Bob Schieffer mostly posed unobjectionable questions on the news of the day (Hamas, Iran, etc.) to President George W. Bush in an interview conducted Friday and then excerpted on the CBS Evening News. But he did pose three inquiries from the agenda of the left which caught my attention. Schieffer wanted to know, in reference to NSA eavesdropping, if Bush thinks “there is anything that a President cannot do, if he considers it necessary, in an emergency like this?" Raising “horror stories about torture,” Schieffer cited Hubert Humphrey in pressing Bush on whether he worries the U.S. is “losing the moral high ground in some way?" Moving on to dependence on foreign oil, Schieffer touted New York Times columnist Tom Friedman’s advocacy of, in Schieffer's words, a “huge gas tax” because it’s “the only way to cause people to change their ways.” (Full quotations follow of these questions from Schieffer.)
Except for a brief note about the “sharp slowdown at the end of last year" in the economy with a 1.1 percent fourth quarter annualized GDP and a full story on the 20th anniversary of Christa McAuliffe’s death in the Challenger disaster, CBS devoted the entire newscast to excerpts from the interview conducted both sitting down inside the White House and as the two walked around outside the West Wing. Sunday’s Face the Nation will also be dedicated to excerpts from the interview.
CBSNews.com has posted a transcript of the entire interview, though it differs from mine in some areas due to its inaccuracy in a few places (I corrected it against what aired) and CBS’s editing in which portions of Schieffer’s questions -- in some places just a couple of words -- were cut out. The CBS Evening News Web page features video of the interview.
Full quotations, as aired on the January 27 CBS Evening News, of the three questions which piqued my interest due to the agenda they reflected:
# “Do you believe that there is anything that a President cannot do, if he considers it necessary, in an emergency like this?” (Bush: “can’t order torture.”)
# “I want to ask you just a sort of a philosophical question, and that is, Hubert Humphrey once said that the 1964 Civil Rights Act was America's most successful foreign policy initiative because it told people who we were and what we stand for. And I just wonder, when we see some of these horror stories about torture, about things that have happened in some of these prisons, do you worry that maybe we’re losing the moral high ground in some way?” (Bush: Abu Ghraib pictures “disgraced” the U.S., but America is a “compassionate” nation that does a lot of great things for the world.)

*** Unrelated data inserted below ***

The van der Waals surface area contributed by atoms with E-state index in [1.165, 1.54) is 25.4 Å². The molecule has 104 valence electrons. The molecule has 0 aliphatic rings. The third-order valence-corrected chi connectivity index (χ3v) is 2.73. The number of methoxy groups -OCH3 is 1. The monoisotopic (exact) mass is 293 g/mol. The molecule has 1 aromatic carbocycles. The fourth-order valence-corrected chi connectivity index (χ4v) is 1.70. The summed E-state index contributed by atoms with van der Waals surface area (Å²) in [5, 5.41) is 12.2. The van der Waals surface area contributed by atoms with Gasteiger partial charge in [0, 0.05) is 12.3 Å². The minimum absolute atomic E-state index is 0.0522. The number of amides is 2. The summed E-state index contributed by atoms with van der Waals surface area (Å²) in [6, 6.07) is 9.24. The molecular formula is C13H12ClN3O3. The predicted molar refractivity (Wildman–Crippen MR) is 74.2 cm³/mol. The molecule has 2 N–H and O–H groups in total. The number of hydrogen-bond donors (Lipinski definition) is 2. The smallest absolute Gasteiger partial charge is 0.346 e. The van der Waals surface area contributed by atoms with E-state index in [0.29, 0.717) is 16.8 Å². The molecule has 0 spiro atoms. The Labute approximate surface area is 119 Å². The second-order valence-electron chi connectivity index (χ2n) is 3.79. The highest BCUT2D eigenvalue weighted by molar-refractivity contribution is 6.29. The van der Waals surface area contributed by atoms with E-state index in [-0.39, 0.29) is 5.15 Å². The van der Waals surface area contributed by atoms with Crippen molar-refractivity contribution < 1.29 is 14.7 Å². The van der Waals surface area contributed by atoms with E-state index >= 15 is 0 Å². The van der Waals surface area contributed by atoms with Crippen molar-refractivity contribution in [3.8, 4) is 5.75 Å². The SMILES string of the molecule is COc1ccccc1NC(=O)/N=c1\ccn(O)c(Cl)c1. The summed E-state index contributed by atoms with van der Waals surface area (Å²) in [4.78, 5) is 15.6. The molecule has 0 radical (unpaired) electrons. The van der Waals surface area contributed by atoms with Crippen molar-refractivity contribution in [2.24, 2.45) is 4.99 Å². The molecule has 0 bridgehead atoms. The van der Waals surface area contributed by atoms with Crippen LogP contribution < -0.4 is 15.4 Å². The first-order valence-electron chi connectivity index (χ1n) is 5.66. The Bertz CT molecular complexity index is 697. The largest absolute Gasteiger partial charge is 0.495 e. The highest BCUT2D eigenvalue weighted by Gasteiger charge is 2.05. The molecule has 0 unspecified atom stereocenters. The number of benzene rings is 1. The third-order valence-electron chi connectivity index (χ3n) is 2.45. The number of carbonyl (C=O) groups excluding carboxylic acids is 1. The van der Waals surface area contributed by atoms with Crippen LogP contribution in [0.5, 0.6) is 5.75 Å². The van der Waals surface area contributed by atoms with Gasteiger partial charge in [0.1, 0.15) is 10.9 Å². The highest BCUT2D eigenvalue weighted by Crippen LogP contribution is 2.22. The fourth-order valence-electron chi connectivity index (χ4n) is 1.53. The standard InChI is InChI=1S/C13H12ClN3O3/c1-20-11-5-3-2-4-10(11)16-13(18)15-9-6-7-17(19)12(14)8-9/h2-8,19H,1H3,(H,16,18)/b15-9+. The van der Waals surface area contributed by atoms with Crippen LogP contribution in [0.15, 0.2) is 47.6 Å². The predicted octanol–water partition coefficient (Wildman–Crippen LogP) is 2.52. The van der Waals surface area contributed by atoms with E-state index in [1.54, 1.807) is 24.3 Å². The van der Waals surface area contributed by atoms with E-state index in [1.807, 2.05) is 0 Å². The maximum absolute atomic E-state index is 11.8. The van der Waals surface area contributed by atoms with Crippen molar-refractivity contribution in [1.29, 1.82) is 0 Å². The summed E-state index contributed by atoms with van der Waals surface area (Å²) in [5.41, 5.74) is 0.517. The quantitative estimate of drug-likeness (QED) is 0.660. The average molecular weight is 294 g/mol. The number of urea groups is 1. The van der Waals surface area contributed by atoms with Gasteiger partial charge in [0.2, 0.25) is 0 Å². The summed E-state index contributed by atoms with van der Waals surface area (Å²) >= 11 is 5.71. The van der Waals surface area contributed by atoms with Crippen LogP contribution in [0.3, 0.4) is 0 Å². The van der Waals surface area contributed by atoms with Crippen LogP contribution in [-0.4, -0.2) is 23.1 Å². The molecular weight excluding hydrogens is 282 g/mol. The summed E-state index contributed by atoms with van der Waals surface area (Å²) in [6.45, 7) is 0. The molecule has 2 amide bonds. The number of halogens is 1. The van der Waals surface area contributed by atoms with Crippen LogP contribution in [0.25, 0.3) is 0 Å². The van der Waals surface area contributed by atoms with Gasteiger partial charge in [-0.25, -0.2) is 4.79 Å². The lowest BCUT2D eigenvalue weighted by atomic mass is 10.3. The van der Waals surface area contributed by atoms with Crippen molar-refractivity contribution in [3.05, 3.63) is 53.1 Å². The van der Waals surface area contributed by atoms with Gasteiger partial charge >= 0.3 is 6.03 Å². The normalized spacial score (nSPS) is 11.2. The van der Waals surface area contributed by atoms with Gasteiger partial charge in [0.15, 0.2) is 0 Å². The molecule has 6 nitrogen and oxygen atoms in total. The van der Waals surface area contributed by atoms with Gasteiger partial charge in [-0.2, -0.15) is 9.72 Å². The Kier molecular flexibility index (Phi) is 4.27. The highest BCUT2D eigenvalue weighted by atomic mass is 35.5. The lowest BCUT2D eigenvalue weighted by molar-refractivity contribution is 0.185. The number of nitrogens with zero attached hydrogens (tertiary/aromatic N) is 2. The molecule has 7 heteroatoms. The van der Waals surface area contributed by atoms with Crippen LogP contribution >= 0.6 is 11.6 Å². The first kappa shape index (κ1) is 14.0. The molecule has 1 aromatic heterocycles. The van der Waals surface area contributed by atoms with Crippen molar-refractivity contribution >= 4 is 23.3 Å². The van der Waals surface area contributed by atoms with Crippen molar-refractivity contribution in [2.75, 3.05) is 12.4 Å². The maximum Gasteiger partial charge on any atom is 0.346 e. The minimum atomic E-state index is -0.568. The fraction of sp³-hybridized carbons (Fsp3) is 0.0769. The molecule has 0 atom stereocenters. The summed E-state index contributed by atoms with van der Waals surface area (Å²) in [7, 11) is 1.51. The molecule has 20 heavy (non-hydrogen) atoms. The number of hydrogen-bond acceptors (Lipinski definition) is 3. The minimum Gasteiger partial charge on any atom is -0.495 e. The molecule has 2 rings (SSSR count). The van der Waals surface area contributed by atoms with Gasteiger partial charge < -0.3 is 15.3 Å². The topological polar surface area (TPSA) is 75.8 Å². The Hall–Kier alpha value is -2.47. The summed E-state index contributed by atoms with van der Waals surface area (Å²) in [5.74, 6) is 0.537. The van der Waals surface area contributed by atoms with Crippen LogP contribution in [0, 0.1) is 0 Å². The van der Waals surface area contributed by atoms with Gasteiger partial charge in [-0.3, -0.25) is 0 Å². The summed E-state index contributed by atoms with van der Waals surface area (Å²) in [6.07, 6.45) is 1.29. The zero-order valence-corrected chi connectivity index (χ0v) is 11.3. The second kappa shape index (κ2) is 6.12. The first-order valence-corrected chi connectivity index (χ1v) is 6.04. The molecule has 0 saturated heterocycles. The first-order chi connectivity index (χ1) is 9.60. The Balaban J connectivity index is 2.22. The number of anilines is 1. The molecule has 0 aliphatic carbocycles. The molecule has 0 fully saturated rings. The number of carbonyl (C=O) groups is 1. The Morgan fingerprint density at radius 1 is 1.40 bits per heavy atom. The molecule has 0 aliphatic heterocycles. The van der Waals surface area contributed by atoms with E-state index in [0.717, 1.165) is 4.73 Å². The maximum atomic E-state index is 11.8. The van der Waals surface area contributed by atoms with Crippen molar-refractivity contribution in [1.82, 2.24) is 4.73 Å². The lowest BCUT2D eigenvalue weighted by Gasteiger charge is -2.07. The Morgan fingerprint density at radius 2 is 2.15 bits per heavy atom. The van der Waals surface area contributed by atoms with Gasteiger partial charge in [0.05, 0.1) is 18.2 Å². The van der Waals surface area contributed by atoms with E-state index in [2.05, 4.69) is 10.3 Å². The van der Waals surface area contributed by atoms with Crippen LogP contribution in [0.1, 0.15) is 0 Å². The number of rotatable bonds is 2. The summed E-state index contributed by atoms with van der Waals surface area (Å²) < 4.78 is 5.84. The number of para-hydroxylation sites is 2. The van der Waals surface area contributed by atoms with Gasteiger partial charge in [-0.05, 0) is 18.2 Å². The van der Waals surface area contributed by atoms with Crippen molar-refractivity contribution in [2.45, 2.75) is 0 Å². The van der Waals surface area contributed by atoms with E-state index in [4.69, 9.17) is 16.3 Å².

# “Tom Friedman, the columnist for the New York Times, had a column today, and he said, putting on a huge gas tax is the only way to really get Detroit's attention, and he said the only way to cause people to change their ways. What's your reaction to that?” (Bush: opposed to hike of gas tax, must employ research to develop domestic energy resources.)
The New York Times hides its columnist behind its “Times Select” wall, but here is the portion of Friedman’s Friday column Schieffer trumpeted. Friedman’s column was the imaginary text of the State of the Union address Friedman dreams Bush would deliver on Tuesday. An excerpt from his January 27 column in which he advocated crushing big cars:
I am sending Congress the Bush Energy Freedom Act. It is based on ideas first offered by the energy expert Philip Verleger and it argues the following:
Transportation accounts for most of our oil consumption. And many Americans have purchased big cars and S.U.V.'s, expecting gasoline to remain cheap. That is no longer the case. Therefore, I propose creating a government agency that will buy up any gas-guzzling car or truck in America at the original new or used price, and crush it. This national buy-back program will be financed by a $2-a-gallon gasoline tax that will be phased in by 10 cents a month beginning in 2008 -- so people know what is coming and start buying fuel-efficient cars right now....
One last thing: I have accepted the resignation of Vice President Dick Cheney, who felt he could not be a salesman for the Energy Freedom Act. I am nominating Jeffrey Immelt -- the C.E.O. of General Electric, who has focused G.E.'s innovation around ''eco-imagination'' -- as Mr. Cheney's replacement.
Good night, and God bless America.